Thornton Dial did not begin making art until he was in his fifties, yet he developed a highly original visual vocabulary using found materials ranging from scrap metal and wood to rags and frayed rope, combined with semiabstract images rendered in oil paint. Employing animistic symbols and often evocative titles, his works offer a double consciousness about the simultaneous optimism and despair faced by African Americans in Alabama, one of the poorest US states and one with a brutal history of oppressing and impoverishing its Black residents. Dial’s imagery arose from the labor-intensive work he had done his entire life, first as a farmhand and child sharecropper in rural Alabama, later as a steelworker in the industrial city of Bessemer. Dial was the earliest and most important visual artist to be associated with Alabama’s Black Belt, an achievement he managed utterly without institutional support or formal recognition. He was also a crucial artistic mentor to a generation of younger artists in the Birmingham/Bessemer region, including his cousin Ronald Lockett, and a valued peer of others, such as Lonnie Holley and Joe Minter. Like Robert Rauschenberg’s Combines, Dial’s works often engage both the wall and the floor, uniting painting and sculpture in a single work. Dial pioneered a form of assemblage that derived from yard shows—that is, sprawling outdoor installations made by Black people throughout the South as a way to adorn their hard-won property.

Like a lot of art by African American artists, Dial’s works have been wrongly assumed to be simply literal descriptions of Black life in America rather than pointed, often coded commentaries. Coding was a profound part of the Black struggle in the Deep South: a way of shielding meaning from the Caucasian population, which dominated public mores and land and business ownership, and also enforced racial inequities and mistreatment. Dial’s evocative but subtle artworks are a testament to what he himself once said: “My art is the evidence of my freedom.”

The Bat Lady is a metaphoric and coded rendering, an insolent depiction of women as quick and magical, with an uncanny ability to be everywhere at once. The drawing shows two interlocking figures, one human, with blue chalk heightening the swollen exhaustion of her puffy eyes, and the other animal, with a piercing gaze and a sharp and knowing mouth. The latter, a bat, is simultaneously a decorative double arch and a silent witness, hovering at the top of the drawing as though judging the goings-on below.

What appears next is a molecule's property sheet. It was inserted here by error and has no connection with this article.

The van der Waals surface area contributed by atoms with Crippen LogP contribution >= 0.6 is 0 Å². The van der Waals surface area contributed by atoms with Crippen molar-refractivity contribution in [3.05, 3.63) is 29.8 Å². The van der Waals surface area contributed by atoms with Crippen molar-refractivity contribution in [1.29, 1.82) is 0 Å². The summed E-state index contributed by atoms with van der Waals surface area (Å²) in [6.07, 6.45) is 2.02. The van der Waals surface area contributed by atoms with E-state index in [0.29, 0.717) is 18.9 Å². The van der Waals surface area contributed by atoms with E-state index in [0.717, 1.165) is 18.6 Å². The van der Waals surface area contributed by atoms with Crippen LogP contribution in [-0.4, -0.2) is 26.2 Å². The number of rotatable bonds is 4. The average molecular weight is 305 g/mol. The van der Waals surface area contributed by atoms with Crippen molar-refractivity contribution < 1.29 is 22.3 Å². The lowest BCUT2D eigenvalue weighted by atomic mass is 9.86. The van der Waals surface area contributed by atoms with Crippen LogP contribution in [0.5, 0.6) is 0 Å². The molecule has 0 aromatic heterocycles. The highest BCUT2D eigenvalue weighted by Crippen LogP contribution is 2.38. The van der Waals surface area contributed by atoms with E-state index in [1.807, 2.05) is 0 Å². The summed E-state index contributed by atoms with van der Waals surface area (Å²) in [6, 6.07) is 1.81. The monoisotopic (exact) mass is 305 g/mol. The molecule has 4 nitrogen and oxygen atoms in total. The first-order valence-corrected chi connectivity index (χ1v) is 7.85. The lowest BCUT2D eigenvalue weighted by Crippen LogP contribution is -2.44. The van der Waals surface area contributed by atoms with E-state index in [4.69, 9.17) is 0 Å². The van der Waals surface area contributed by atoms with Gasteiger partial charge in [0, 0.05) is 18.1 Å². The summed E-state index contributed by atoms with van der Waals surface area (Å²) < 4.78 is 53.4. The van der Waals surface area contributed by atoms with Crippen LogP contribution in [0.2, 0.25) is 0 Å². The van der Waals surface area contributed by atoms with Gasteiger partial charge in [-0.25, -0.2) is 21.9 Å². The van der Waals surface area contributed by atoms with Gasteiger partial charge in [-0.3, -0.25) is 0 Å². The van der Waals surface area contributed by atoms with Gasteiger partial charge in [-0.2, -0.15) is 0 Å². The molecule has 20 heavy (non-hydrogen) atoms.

Dial often incorporated pop-cultural references in his work, and pictured bats rarely if ever, so it’s possible that The Bat Lady refers slyly to the popular superhero film Batman Forever, made the same year as the drawing. In that scenario, the heavily made-up human figure would be a nod to Nicole Kidman, Batman’s love interest in the film, framed by the extended wings of the bat itself. The movie was a worldwide phenomenon and Dial could well have seen it, or advertising or trailers for it; but this suggestion must remain speculative. What is certain is that bats, the only flying mammals that nurse their young, are long-lived, intelligent creatures with complex social lives. In Dial’s portrait, such creatures embody the spiritual essence of women, with entwined, sheer, weblike arms that swirl and swoop as wings, evidence of their pointed surveillance as guardians over the travails and difficulties of the male species. As Dial affirmed in an interview, “Women be in just about everything I have made, in one way or another way.”

Originally published in Among Others: Blackness at MoMA, ed. Darby English and Charlotte Barat (New York: The Museum of Modern Art, 2019)

Jenni Sorkin, independent scholar

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